Archive for the ‘Safety’ Category

I’m sorry. I’m so, so sorry.

Thursday, June 22nd, 2017

I’m sorry that I have to blog this, since:

  • It is a genuine tragedy, and I don’t mean to make light of it.
  • There’s no way that I could not blog this, for obvious reasons.

Fox News reports that Rebecca Burger, who has more than 150,000 followers on Instagram, was killed when a defective whipped cream dispenser exploded and hit her in the chest.

Ms. Burger is described as a “popular French fitness model”. Link goes to the Statesman and not to Fox News because the Fox News story has really obnoxious auto-play video.

I guess this is another one of those “tomorrow is guaranteed to nobody” stories. At any moment you could be hit by a bus, gored by a bull, hit by a falling beam, or even killed in a “freak whipped cream accident”.

Be careful out there.

Quote of the day.

Thursday, February 9th, 2017

Being hospitalized near death will take off the pounds, but it’s not recommended.

–Derek Lowe

Important safety tip (#20 in a series)

Thursday, November 17th, 2016

For the love of God, don’t go swimming in a Yellowstone hot spring.

First of all, it will kill you.

Second of all, those springs are acid, and will dissolve your dead body.

We haven’t had a musical interlude in a while. Let’s fix that. Besides, this is a rather catchy little ditty,

Obit watch: September 5, 2016.

Monday, September 5th, 2016

Officer Amir Abdul-Khaliq of the Austin Police Department passed away yesterday.

He was critically injured in an accident on Thursday. According to reports, he was escorting a funeral procession, and was at the Burnet/Ohlen intersection when a woman pulled in front of him (trying to make it into a gap in the procession) resulting in the officer striking her vehicle.

Cmdr. Art Fortune with the Police Department’s Highway Enforcement Command said the department has handled at least a dozen motorcycle crashes involving officers in the past two years, but none had been as serious as Thursday’s incident.

Officer Abdul-Khaliq had been on the force for 17 years and has five children.

Be careful out there, people.

Semi-related: “A Fighter Pilot’s Guide to Surviving on the Roads..”

Important safety tip (#19 in a series)

Thursday, September 1st, 2016

I understand the desire to Instagram your travels. Especially if you are on an long cruise going to exotic places. And especially if you are a decently attractive woman.

But you might want to think twice about drawing attention to yourself.

Especially if you are carrying nearly 210 pounds of cocaine in your luggage.

“Traveling is one thing,” Roberge wrote on Instagram. “But traveling with an open mind, ready to taste everything, see everything, learn everything and get yourself out of your comfort zone … is probably the best therapy and lesson ever. I used to be afraid to get out of my little town and now I feel like I don’t want to see that little town anymore cause it’s beautiful out there and it’s sooo worth it.”

Yeah, she’s probably going to be spending a long time out of her comfort zone.

On Monday, the trio appeared in court in Sydney, charged with importing a commercial quantity of cocaine, which carries a maximum penalty of life in prison, authorities said.

I don’t know if Australian law is anything like US law, and that “maximum penalty” is more public relations than reality, especially for a first offense with no previous criminal record. I’m also guessing, though, that only one of them is going to get to play “Let’s Make A Deal”, and that the other two will be spending at least tome time making new friends.

The cocaine was packed into suitcases so tightly, agents said in a Facebook post, that “these three Canadian nationals did not have much room for clean underwear or spare toothbrushes.”

Ewwwww. Then again, this was a cruise ship, right? I’ve never been on one, but I assume they have a little store where you can at least get a spare toothbrush and perhaps some clean underwear? I actually checked the Princess cruise lines website, and while they claim the ship has “boutiques”, there aren’t many specifics beyond that. Maybe you have to pick up clean undies and a toothbrush when you go ashore?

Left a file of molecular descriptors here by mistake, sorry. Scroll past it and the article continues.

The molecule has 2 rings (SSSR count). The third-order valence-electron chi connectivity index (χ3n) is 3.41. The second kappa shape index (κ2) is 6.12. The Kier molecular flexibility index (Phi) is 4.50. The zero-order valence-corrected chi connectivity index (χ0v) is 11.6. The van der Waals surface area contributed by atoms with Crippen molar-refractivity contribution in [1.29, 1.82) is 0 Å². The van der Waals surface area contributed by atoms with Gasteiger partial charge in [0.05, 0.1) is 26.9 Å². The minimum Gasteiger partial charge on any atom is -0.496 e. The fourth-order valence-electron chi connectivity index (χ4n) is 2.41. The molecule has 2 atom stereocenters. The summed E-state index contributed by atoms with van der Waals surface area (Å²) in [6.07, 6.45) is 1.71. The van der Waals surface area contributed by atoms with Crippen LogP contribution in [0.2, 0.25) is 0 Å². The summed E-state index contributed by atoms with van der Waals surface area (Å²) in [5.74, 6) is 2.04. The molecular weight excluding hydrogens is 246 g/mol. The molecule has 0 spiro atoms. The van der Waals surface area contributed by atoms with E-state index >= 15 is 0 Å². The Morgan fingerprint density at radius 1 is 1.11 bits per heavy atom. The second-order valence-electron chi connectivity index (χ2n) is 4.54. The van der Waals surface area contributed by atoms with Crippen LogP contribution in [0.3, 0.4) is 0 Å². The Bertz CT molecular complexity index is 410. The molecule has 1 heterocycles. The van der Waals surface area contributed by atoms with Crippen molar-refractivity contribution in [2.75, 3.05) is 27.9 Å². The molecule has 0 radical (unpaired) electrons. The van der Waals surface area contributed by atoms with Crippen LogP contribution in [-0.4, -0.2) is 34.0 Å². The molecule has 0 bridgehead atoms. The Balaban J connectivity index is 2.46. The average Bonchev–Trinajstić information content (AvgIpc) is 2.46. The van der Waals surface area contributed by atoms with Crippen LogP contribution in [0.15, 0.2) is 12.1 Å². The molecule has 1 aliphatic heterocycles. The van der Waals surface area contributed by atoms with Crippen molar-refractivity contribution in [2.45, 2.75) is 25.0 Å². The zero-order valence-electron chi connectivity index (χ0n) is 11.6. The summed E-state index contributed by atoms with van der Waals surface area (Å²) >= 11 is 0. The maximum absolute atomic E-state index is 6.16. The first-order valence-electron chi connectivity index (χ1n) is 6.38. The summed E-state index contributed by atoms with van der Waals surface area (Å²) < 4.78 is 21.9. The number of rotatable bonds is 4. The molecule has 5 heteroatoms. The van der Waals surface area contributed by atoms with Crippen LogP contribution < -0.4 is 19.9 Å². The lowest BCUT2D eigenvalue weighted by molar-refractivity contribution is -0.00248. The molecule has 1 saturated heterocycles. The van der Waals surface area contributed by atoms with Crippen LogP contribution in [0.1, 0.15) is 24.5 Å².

TMQ Watch: November 25, 2014.

Wednesday, November 26th, 2014

Two of our new favorite things in the world:

  1. Kickended, an archive of failed Kickstarter projects. And when we say “failed”, we don’t just mean “didn’t meet their goal”; these are projects that attracted no pledges at all.
  2. The Clickbait Headline Generator. The real genius of this is the “View This as a Fake Website” function.
  3. grapes

    We actually want to write the “Three Types of Fun You Should Never Have With a Freelance Nurse” article, as we have some ideas for that. Unfortunately, those ideas make us cringe so badly we can’t bring ourselves to start writing.

    In other news, this week’s TMQ, after the jump…


Important safety tip (#18 in a series)

Saturday, October 12th, 2013

A while back, I suggested the words ‘f–king” and “b-tch”, along with the conjugate “f–king b-tch”, do not belong in a professional email.

To that list, I now suggest that the word “whore” be added.

Also: pay the writer! But that’s not really a “safety” tip…

Important safety tip. (#17 in a series)

Friday, July 12th, 2013

I shouldn’t have to say this, should I? People aren’t this stupid, are they?

Apparently, they are. So, safety tip:

If it is hot enough to fry an egg on the pavement, for the love of Ghu, please use a pan.

Random notes: June 15, 2013.

Saturday, June 15th, 2013

NYT headline:

Minnesota Man, 94, Is Investigated for Nazi Ties

I think, with Father’s Day approaching, this is an important safety tip for everyone. A tie may be a good gift for Dad, if he has to wear ties and if you put some thought into it. However, I’d recommend staying away from ties with Nazi iconography, just as a general rule.

When two student journalists from Paw Prints, the newspaper of West Islip High School, set out to investigate school security, they thought they might do some good, maybe win the award for story of the year in the Long Island Press high school journalism contest. Instead, the article was quashed, and they wound up with a grown-up lesson in the consequences of testing nerves in a post-Newtown-massacre world.

Randal Schwartz, call your office please.

(That was perhaps my only disappointment at YAPC. As I noted, I did get to shake Larry Wall’s hand, but I never saw Randal Schwartz; I’m not even sure if he was there.)

There’s a protest singer singing a protest song.

Another NYT headline:

A Precarious Olympic Bid for Istanbul

Not Constantinople?

(Technically, I suppose that’s nobody’s business but the Turks. And, I guess, the IOC.)

Random notes: May 12, 2013.

Sunday, May 12th, 2013

Remember Detective Louis Scarcella, aka one of the “likeable scamps” who put David Ranta away for 22 years?

The other shoe has dropped.